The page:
House Intelligence Committee Chairman Porter Goss said Friday he will run for re-election so he can pursue efforts to improve the nation's intelligence system, postponing plans to retire even though his term as chairman is expiring.

"People in high office have asked me to continue what we have started in the House by taking an in-depth look at the system that governs our intelligence and national security organizations and working on recommendations which would make the system more efficient and effective," he said.

"It is difficult to walk away from that kind of request," the former CIA officer said in a statement.

House rules limit members to six years as chairmen of any one committee, and that was part of the reason he had planned to retire.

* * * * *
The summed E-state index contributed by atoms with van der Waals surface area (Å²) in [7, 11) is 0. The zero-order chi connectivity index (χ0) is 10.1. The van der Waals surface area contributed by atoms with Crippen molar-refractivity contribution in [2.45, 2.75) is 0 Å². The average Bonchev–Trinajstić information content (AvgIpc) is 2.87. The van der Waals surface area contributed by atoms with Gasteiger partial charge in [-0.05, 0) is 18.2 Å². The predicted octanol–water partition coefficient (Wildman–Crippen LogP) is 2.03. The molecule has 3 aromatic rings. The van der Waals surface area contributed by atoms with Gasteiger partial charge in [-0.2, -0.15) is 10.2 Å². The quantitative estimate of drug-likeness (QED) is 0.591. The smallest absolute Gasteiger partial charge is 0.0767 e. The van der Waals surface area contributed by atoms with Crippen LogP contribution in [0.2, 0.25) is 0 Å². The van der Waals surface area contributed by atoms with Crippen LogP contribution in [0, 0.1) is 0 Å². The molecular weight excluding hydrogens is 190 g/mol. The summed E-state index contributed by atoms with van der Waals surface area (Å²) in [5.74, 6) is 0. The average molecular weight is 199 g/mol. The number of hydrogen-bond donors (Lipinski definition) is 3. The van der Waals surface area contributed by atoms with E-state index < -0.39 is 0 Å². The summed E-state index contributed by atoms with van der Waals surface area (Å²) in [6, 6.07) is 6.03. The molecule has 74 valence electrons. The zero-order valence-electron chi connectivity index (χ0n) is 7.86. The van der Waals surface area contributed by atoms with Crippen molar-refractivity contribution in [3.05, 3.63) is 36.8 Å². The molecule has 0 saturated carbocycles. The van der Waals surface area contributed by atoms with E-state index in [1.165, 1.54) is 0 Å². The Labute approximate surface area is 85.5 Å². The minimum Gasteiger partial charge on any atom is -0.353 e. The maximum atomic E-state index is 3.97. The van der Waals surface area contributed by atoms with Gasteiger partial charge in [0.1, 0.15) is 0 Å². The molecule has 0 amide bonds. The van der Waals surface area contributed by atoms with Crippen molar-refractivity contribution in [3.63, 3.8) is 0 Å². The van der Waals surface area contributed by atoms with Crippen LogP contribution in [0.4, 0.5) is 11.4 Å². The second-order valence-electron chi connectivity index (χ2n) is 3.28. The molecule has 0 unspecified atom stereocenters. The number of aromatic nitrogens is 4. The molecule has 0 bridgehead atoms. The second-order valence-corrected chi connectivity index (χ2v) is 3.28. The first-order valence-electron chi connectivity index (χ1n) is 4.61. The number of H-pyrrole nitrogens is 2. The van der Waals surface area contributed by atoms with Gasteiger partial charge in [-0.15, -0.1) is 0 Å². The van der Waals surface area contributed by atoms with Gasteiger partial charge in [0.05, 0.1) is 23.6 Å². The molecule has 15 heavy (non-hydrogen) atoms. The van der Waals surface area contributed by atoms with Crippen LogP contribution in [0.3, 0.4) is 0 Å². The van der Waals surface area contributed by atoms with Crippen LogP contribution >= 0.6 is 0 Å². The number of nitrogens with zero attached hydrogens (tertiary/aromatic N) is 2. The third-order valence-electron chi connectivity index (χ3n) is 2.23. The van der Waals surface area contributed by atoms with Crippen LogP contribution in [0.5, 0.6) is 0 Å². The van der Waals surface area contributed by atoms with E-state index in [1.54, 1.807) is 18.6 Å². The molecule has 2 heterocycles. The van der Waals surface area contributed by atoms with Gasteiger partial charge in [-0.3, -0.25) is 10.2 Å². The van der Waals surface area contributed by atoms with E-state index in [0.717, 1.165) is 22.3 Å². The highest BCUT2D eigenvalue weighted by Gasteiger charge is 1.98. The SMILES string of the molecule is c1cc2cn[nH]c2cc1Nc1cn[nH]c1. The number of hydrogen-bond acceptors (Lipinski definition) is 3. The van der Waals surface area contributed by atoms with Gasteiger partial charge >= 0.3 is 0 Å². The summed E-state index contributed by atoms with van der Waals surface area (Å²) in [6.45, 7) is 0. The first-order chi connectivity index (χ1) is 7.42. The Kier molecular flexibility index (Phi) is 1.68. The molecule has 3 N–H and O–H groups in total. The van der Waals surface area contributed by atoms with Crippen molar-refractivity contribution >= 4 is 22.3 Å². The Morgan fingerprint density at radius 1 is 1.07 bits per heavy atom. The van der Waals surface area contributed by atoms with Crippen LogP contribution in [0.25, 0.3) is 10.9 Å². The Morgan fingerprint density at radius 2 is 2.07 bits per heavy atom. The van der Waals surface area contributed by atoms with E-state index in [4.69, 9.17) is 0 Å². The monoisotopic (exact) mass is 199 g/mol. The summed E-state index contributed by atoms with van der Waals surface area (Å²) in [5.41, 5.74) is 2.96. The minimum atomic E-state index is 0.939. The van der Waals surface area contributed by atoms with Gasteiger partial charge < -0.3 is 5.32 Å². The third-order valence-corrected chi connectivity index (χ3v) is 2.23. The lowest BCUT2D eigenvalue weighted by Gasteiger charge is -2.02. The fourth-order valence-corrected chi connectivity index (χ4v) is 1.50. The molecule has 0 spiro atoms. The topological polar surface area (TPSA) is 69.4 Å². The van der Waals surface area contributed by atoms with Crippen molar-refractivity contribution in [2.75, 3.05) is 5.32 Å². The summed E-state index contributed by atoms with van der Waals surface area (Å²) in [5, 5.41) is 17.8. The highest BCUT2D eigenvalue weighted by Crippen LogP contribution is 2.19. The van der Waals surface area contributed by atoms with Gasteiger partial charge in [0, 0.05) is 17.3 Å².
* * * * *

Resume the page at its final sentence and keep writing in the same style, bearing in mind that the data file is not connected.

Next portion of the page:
"I had to be sure that there would be a real opportunity to play a meaningful role if I stayed in Congress," the Florida Republican said, apologizing to constituents and those who would like to run for his seat for "taking so long to come to my decision."

The Intelligence Committee limits its memberships to four terms -- eight years -- during six consecutive Congresses. Most congressional panels have no such limits, and lawmakers sometimes must stay on them for decades to achieve leadership roles.

Goss was one of a number of candidates President Bush's advisers contacted a year ago about replacing George Tenet as CIA director. There were no takers and Tenet has since cemented his position with Bush.

Goss, first elected to the House in 1988, said last July that he was reconsidering his decision to retire, but that was prompted by fears over redistricting of his Fort Myers district, not intelligence matters.